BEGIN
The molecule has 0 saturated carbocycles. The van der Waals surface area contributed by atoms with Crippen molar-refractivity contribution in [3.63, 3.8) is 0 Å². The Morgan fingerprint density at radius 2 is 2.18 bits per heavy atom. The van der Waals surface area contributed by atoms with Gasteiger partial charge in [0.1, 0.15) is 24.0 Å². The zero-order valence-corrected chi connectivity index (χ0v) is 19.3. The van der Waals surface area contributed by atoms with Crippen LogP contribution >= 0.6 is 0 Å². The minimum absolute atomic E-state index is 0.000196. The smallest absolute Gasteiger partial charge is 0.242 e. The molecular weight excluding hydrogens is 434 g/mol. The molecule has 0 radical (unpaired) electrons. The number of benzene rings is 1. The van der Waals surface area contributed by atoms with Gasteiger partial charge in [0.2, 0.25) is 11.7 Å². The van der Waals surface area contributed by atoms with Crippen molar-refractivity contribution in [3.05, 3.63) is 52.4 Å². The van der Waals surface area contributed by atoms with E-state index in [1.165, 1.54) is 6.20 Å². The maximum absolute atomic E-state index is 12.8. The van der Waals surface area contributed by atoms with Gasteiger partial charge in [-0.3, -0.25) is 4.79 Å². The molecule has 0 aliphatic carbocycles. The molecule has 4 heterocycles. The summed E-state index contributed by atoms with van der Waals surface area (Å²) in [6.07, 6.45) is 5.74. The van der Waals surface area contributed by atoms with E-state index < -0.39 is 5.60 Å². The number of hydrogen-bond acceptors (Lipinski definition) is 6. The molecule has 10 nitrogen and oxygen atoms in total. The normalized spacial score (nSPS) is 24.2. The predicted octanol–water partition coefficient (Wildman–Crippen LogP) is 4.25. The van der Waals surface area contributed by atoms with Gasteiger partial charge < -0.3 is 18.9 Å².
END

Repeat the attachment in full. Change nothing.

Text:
The molecule has 0 saturated carbocycles. The van der Waals surface area contributed by atoms with Crippen molar-refractivity contribution in [3.63, 3.8) is 0 Å². The Morgan fingerprint density at radius 2 is 2.18 bits per heavy atom. The van der Waals surface area contributed by atoms with Gasteiger partial charge in [0.1, 0.15) is 24.0 Å². The zero-order valence-corrected chi connectivity index (χ0v) is 19.3. The van der Waals surface area contributed by atoms with Crippen LogP contribution >= 0.6 is 0 Å². The minimum absolute atomic E-state index is 0.000196. The smallest absolute Gasteiger partial charge is 0.242 e. The molecular weight excluding hydrogens is 434 g/mol. The molecule has 0 radical (unpaired) electrons. The number of benzene rings is 1. The van der Waals surface area contributed by atoms with Gasteiger partial charge in [0.2, 0.25) is 11.7 Å². The van der Waals surface area contributed by atoms with Crippen molar-refractivity contribution in [3.05, 3.63) is 52.4 Å². The van der Waals surface area contributed by atoms with E-state index in [1.165, 1.54) is 6.20 Å². The maximum absolute atomic E-state index is 12.8. The van der Waals surface area contributed by atoms with Gasteiger partial charge in [-0.3, -0.25) is 4.79 Å². The molecule has 0 aliphatic carbocycles. The molecule has 4 heterocycles. The summed E-state index contributed by atoms with van der Waals surface area (Å²) in [6.07, 6.45) is 5.74. The van der Waals surface area contributed by atoms with E-state index < -0.39 is 5.60 Å². The number of hydrogen-bond acceptors (Lipinski definition) is 6. The molecule has 10 nitrogen and oxygen atoms in total. The normalized spacial score (nSPS) is 24.2. The predicted octanol–water partition coefficient (Wildman–Crippen LogP) is 4.25. The van der Waals surface area contributed by atoms with Gasteiger partial charge < -0.3 is 18.9 Å².